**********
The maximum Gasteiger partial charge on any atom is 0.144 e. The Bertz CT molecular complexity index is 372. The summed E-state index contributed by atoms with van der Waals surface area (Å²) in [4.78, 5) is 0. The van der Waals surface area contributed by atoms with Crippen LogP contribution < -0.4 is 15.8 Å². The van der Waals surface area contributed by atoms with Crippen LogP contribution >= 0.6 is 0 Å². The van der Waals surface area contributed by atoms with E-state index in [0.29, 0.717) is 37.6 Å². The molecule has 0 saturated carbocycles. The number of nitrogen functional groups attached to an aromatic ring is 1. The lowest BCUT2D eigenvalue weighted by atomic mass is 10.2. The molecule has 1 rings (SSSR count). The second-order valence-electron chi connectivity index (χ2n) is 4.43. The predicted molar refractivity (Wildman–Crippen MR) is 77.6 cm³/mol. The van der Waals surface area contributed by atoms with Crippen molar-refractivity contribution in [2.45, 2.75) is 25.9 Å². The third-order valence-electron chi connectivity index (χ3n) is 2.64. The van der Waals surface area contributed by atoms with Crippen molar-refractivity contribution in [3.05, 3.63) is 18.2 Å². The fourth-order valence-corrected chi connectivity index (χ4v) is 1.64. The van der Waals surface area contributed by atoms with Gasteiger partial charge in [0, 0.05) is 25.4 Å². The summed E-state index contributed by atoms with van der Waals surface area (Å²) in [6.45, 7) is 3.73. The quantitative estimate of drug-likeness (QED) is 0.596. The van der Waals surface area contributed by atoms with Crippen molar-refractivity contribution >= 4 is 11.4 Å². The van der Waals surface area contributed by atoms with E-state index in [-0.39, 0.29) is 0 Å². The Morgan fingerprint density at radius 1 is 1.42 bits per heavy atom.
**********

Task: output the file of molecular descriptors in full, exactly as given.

The maximum Gasteiger partial charge on any atom is 0.144 e. The Bertz CT molecular complexity index is 372. The summed E-state index contributed by atoms with van der Waals surface area (Å²) in [4.78, 5) is 0. The van der Waals surface area contributed by atoms with Crippen LogP contribution < -0.4 is 15.8 Å². The van der Waals surface area contributed by atoms with Crippen LogP contribution >= 0.6 is 0 Å². The van der Waals surface area contributed by atoms with E-state index in [0.29, 0.717) is 37.6 Å². The molecule has 0 saturated carbocycles. The number of nitrogen functional groups attached to an aromatic ring is 1. The lowest BCUT2D eigenvalue weighted by atomic mass is 10.2. The molecule has 1 rings (SSSR count). The second-order valence-electron chi connectivity index (χ2n) is 4.43. The predicted molar refractivity (Wildman–Crippen MR) is 77.6 cm³/mol. The van der Waals surface area contributed by atoms with Crippen molar-refractivity contribution in [2.45, 2.75) is 25.9 Å². The third-order valence-electron chi connectivity index (χ3n) is 2.64. The van der Waals surface area contributed by atoms with Crippen molar-refractivity contribution in [3.05, 3.63) is 18.2 Å². The fourth-order valence-corrected chi connectivity index (χ4v) is 1.64. The van der Waals surface area contributed by atoms with Gasteiger partial charge in [0, 0.05) is 25.4 Å². The summed E-state index contributed by atoms with van der Waals surface area (Å²) in [6.45, 7) is 3.73. The quantitative estimate of drug-likeness (QED) is 0.596. The van der Waals surface area contributed by atoms with Crippen molar-refractivity contribution >= 4 is 11.4 Å². The van der Waals surface area contributed by atoms with E-state index in [-0.39, 0.29) is 0 Å². The Morgan fingerprint density at radius 1 is 1.42 bits per heavy atom.